That was the case until February 5, AD 62. It was on this day that a loud noise shook the town. Because they didn’t know of the danger that Mt. Vesuvius posed, no one in the town knew where the noise originated from or what it was. It wasn’t long after the noise when the ground started to shake and buildings started to topple down. In an effort to escape, many people started to flee from the town and the buildings that were collapsing. They however sadly would be engulfed in huge chasms that were opening in the ground and literally ripping it to pieces. Floods also started to happen because the shaking had caused the town’s reservoir to be destroyed. This lasted for about an hour and the ground then returned to normal. This caused hope in the residents that had managed to survive thus far but tremors continued at random times until nightfall.

The quakes eventually stopped and the town of Pompeii underwent major rebirth and rebuilding for the next seventeen years. The region of Campania became a prosperous area once again and the people living there became especially successful at maritime trading. However at the beginning of August AD 79, the earth began once again to shake. This time though, it was a significantly smaller degree and few gave it any attention as there wasn’t even any damage to the town. Another sign of bad things to come was that wells and springs dried up. This was thought of in ancient times as a sign that the gods were angry.

On August 20th, the major eruption started to take place. The earth moved and even broke in places, and the sea, which was generally quite calm, erupted into huge waves. Animals such as horses, cattle, and birds showed signs of unrest. It was on the morning of August 24th that that the volcano finally erupted with a great loud crack. Debris such as mud, smoke, flames, and burning stones, erupted out of the top of the mountain and started to flow rapidly down the sides. As it reached the bottom of the mountain and the surrounding territory, the debris swallowed farms, orchards and villas as it sped along its destructive path. The eruption also caused ash and rock to fall down around the entire region. It wasn’t just the debris and ash that the people needed to be worried about though. The eruption also included poisonous fumes, which caused those who breathed them to become delirious before suffocating to death.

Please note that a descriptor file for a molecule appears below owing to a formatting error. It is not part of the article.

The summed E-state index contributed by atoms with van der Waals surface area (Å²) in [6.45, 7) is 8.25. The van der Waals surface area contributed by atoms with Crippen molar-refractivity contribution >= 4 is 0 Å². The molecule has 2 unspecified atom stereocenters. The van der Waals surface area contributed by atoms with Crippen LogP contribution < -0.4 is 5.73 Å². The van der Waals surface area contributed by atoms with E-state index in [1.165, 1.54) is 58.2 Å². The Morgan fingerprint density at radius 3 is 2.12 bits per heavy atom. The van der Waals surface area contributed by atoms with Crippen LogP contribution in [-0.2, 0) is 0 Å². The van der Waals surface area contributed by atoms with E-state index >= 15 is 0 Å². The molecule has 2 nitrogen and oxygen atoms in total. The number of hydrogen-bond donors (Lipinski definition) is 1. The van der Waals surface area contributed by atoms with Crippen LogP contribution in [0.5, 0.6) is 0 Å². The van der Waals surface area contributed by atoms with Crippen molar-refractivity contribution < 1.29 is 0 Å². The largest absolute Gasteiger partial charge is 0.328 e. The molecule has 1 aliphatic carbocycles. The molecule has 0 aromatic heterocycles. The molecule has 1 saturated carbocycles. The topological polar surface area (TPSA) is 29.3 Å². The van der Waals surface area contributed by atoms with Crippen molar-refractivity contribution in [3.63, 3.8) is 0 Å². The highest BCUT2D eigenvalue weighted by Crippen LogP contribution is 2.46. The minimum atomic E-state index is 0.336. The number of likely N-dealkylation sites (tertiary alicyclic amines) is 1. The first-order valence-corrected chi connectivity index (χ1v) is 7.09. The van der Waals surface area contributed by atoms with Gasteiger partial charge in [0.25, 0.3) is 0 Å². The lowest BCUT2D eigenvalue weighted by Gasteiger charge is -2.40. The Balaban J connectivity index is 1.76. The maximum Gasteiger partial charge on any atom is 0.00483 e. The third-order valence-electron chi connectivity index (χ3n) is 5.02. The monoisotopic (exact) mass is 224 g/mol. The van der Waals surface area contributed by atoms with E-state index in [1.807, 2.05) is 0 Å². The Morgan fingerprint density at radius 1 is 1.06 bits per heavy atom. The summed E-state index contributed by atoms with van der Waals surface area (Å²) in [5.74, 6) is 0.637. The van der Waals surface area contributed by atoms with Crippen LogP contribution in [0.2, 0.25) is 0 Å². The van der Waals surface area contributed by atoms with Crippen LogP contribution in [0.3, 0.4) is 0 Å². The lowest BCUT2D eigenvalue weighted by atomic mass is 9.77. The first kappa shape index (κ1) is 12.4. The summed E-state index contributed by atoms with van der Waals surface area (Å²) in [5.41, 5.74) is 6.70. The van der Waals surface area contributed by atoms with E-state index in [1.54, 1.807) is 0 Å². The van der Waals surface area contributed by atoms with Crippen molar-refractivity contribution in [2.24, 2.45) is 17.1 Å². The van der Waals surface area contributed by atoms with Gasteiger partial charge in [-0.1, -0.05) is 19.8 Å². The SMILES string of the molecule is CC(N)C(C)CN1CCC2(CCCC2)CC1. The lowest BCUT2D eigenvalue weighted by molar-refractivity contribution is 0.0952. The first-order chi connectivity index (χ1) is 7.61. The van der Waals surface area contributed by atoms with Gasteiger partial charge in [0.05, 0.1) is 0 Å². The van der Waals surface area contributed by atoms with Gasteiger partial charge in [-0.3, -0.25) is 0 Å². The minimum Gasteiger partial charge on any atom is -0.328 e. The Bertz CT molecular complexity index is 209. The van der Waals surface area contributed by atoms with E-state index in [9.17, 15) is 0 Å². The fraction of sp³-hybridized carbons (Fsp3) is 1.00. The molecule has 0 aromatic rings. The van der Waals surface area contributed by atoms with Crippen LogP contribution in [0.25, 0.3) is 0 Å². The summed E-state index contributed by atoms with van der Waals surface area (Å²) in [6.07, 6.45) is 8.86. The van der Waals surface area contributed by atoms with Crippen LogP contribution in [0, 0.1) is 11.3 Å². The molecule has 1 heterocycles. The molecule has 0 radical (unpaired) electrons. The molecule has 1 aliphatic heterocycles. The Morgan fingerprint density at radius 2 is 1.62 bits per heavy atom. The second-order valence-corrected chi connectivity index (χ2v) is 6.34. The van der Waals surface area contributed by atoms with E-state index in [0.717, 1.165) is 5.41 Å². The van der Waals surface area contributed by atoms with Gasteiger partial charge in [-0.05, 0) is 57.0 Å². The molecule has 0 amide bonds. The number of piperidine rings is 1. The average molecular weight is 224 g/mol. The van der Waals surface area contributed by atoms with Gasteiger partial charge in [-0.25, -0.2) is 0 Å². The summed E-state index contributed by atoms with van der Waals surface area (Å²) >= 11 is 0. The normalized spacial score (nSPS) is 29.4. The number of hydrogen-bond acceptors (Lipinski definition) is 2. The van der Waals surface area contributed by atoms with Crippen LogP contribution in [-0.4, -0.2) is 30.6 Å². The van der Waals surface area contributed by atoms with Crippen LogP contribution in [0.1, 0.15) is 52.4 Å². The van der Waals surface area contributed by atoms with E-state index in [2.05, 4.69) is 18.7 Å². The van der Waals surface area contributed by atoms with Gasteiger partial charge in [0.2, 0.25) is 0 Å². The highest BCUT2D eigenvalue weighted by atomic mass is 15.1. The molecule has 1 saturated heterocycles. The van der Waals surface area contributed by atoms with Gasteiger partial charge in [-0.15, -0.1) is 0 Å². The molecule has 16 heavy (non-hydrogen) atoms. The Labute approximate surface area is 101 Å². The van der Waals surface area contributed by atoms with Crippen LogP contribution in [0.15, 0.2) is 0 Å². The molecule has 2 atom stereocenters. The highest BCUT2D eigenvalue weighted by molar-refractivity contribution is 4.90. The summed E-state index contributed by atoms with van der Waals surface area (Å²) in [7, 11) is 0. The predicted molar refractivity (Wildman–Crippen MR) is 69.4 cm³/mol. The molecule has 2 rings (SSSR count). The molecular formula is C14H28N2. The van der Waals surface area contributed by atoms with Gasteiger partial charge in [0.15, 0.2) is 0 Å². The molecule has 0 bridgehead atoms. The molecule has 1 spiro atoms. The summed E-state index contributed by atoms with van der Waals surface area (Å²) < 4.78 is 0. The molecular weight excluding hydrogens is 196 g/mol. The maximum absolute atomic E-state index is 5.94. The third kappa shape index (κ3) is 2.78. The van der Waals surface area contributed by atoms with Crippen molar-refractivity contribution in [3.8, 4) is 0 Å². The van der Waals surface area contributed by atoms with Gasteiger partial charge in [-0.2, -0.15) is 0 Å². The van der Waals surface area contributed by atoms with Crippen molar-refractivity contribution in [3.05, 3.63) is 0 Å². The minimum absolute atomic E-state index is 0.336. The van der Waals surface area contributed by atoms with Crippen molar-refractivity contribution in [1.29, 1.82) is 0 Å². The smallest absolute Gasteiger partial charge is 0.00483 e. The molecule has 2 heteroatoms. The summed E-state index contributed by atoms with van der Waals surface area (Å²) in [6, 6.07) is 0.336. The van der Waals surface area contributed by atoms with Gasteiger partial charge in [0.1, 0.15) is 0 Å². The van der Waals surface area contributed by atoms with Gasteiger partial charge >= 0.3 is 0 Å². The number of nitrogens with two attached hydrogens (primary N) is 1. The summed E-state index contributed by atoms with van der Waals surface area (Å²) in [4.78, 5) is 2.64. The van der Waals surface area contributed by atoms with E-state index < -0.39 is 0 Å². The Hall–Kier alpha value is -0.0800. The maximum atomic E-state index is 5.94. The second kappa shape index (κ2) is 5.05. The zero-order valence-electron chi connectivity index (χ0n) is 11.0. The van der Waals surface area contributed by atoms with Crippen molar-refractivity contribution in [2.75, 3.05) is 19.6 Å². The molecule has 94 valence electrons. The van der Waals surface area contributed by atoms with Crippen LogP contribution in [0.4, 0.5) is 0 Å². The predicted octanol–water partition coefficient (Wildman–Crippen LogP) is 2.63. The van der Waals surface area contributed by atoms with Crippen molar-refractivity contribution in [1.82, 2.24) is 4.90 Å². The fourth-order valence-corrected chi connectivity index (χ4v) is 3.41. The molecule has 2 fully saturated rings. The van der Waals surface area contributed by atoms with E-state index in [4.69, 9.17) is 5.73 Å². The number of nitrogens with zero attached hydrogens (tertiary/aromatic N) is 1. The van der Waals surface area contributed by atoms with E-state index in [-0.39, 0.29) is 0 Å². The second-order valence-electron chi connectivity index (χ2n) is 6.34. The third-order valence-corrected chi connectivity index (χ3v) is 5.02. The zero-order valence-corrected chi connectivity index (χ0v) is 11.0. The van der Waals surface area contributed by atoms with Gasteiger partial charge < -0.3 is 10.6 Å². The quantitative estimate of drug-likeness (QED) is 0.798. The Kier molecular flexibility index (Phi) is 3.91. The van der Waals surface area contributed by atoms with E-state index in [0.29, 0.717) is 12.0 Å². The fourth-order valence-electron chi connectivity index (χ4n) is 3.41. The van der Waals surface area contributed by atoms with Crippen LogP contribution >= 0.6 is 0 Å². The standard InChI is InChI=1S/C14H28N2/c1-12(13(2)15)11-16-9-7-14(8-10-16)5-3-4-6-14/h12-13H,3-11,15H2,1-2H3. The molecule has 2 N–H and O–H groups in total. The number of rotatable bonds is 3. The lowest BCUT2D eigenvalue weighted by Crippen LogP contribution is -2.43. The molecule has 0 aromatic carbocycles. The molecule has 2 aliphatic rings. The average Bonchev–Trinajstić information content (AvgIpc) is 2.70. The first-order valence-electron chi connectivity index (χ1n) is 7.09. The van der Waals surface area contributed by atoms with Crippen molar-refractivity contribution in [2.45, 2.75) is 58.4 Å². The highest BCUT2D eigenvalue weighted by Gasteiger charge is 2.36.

The people of the area tried to protect themselves in a number of different ways. Some tried to run from the area, while others decided to wait until there was more room to move around the streets before fleeing. Some sealed themselves in their houses, thinking that they would not be harmed there. Those who did not run from the territory in time were killed by the falling buildings, the poisonous fumes, or the ash that continued to rain down from the eruption. The town and the bodies that remained there were completely covered in ash. The town of Pompeii eventually came to rest below a thirty-foot layer of the volcano’s mineral deposits.

Many years later, the story of Pompeii became known as a legend. It wasn’t until the Renaissance period that evoked interest in all things ancient. Famous writers began to write about the town of Pompeii and in the eighteenth century, a pheasant began to dig a well and found remains of the town and the people. Excavations still take place today as the town and the people that lived there, still hold much interest for researchers and historians.